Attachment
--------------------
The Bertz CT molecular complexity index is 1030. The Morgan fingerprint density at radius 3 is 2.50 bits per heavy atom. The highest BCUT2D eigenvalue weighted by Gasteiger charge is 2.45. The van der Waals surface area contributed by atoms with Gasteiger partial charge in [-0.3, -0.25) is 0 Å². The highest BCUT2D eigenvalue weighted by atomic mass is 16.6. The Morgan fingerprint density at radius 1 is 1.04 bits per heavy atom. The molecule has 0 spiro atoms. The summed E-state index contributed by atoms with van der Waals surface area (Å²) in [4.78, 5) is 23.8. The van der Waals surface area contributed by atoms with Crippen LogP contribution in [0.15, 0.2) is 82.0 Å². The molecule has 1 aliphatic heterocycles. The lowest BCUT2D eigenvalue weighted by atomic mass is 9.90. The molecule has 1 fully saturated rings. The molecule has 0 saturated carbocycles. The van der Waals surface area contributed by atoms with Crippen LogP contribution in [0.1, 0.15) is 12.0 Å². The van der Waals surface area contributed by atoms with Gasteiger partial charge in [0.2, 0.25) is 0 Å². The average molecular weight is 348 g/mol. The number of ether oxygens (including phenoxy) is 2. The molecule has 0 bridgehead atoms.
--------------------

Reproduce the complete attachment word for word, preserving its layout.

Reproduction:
The Bertz CT molecular complexity index is 1030. The Morgan fingerprint density at radius 3 is 2.50 bits per heavy atom. The highest BCUT2D eigenvalue weighted by Gasteiger charge is 2.45. The van der Waals surface area contributed by atoms with Gasteiger partial charge in [-0.3, -0.25) is 0 Å². The highest BCUT2D eigenvalue weighted by atomic mass is 16.6. The Morgan fingerprint density at radius 1 is 1.04 bits per heavy atom. The molecule has 0 spiro atoms. The summed E-state index contributed by atoms with van der Waals surface area (Å²) in [4.78, 5) is 23.8. The van der Waals surface area contributed by atoms with Crippen LogP contribution in [0.15, 0.2) is 82.0 Å². The molecule has 1 aliphatic heterocycles. The lowest BCUT2D eigenvalue weighted by atomic mass is 9.90. The molecule has 1 fully saturated rings. The molecule has 0 saturated carbocycles. The van der Waals surface area contributed by atoms with Crippen LogP contribution in [0.1, 0.15) is 12.0 Å². The van der Waals surface area contributed by atoms with Gasteiger partial charge in [0.2, 0.25) is 0 Å². The average molecular weight is 348 g/mol. The number of ether oxygens (including phenoxy) is 2. The molecule has 0 bridgehead atoms.